at Menomonie. It was met with in the red clay, near the top of the 
lacustrine clay bed. 

KENTUCKY. 

(Map 24.) 

1. Bigbone Lick, Boone County. — The presence of reindeer bones at this 
place appears first to have been mentioned by William Cooper (Monthly 
Amer. Jour. Geol., vol. i, p. 207). He wrote that "antlers, jaws, and other 
remains of Cervus canadensis, C. virginianus, C. alces, and perhaps C. 
tarandus are not very rare." Shaler (Proc. Bost. Soc. Nat. Hist., vol. xiii, 
1871, p. 167; Geol. Surv. Kentucky, n. s., vol. iii, p. 197) reported that 
antlers of the caribou had been found by him here. A list of the species 
found at Bigbone Lick will be given on page 403. 



248 PLEISTOCENE MUSK-OXEN. 

FINDS OF MUSK-OXEN IN THE PLEISTOCENE OF 
EASTERN NORTH AMERICA. 

GRINNELL LAND. 

Dumbbell Harbor. — In 1877 (Ann. Mag. Nat. Hist., ser. 4, vol. xx, p. 488) , 
H. W. Fielden presented a paper on the post-Tertiary beds of Grinnell 
Land and north Greenland. He reported the discovery of a bone and a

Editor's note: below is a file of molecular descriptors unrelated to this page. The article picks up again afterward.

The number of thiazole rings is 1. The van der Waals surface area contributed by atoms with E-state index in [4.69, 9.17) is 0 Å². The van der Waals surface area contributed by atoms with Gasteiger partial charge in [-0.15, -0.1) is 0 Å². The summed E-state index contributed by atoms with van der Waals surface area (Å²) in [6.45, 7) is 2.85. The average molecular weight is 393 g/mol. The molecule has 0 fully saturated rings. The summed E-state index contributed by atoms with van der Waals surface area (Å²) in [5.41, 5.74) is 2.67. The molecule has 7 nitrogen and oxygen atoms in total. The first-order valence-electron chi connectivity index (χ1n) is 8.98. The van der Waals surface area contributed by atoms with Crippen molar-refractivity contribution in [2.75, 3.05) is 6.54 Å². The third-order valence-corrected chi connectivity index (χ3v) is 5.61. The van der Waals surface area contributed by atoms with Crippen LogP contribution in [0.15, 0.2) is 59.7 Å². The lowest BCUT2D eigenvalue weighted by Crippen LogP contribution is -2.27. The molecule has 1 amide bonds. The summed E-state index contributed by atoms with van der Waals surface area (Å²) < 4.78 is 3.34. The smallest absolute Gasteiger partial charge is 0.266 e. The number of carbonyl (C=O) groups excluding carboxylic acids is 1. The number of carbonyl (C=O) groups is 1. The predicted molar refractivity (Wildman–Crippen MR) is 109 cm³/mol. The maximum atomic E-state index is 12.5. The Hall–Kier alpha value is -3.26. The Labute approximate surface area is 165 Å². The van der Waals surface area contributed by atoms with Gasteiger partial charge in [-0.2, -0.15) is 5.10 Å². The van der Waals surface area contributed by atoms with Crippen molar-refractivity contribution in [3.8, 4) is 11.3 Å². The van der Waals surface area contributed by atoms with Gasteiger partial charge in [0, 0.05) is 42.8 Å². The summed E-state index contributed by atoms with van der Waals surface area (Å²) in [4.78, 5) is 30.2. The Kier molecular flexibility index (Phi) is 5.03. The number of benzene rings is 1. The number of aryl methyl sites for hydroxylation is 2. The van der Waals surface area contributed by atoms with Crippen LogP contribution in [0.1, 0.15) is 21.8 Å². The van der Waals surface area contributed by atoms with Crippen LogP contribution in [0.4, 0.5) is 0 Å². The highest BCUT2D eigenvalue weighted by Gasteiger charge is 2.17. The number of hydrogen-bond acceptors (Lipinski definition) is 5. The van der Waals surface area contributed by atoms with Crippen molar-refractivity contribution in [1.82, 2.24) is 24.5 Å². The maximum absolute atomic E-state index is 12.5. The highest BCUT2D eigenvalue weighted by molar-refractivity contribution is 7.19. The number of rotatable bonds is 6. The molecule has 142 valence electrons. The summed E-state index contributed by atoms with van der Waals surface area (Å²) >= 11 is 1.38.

tooth of Ovibos moschatus and a bone of Fhoca hispida in deposits at an 
elevation of 400 feet. This was in latitude 82° 30' N. At another station, 
in latitude 82° 25', Fielden procured fossil remains of Rangifer tarandus, 
Ovibos moschatus, and Phoca barbata. A report to the same effect was 
presented by Fielden and De Ranee in 1878 (Quart. Jour. Geol. Soc. Lond., 
vol. XXXIV, p. 566) . 

NEW JERSEY. 

(Map 25.) 

1. Trenton, Mercer County. — In 1900 (Ann. Rep. Amer. Mus. Nat. Hist. 
for 1899, p. 16), Professor F. W. Putnam stated that Mr. Ernest Volk, of 
Trenton, had found in the Trenton gravels a part of the scapula of a musk- 
ox, now at the American Museum of Natural History, New York. The part 
present is that bearing the glenoid cavity. This report is reprinted on pages 
248 to 249 of Volk's "Archaeology of the Delaware Valley" (Papers Pea- 
body Mus., vol. v). On page 111 of this work, Mr. Volk gives an account 
of the discovery of the bone, and illustrates it by plates lxxxvi and 
Lxxxvii. The bone was identified by Putnam, Matthew, Allen, Boas, Lambe, 
True, and Lucas. Inasmuch as the comparison must have been made with 
the scapulas of Ovibos moschatus, the fossil probably belonged to this 
species. 

PENNSYLVANIA. 

(Map 25.) 

1. Pittston, Luzerne County. — In 1872 (Contrib. Ext. Fauna West. Terrs.,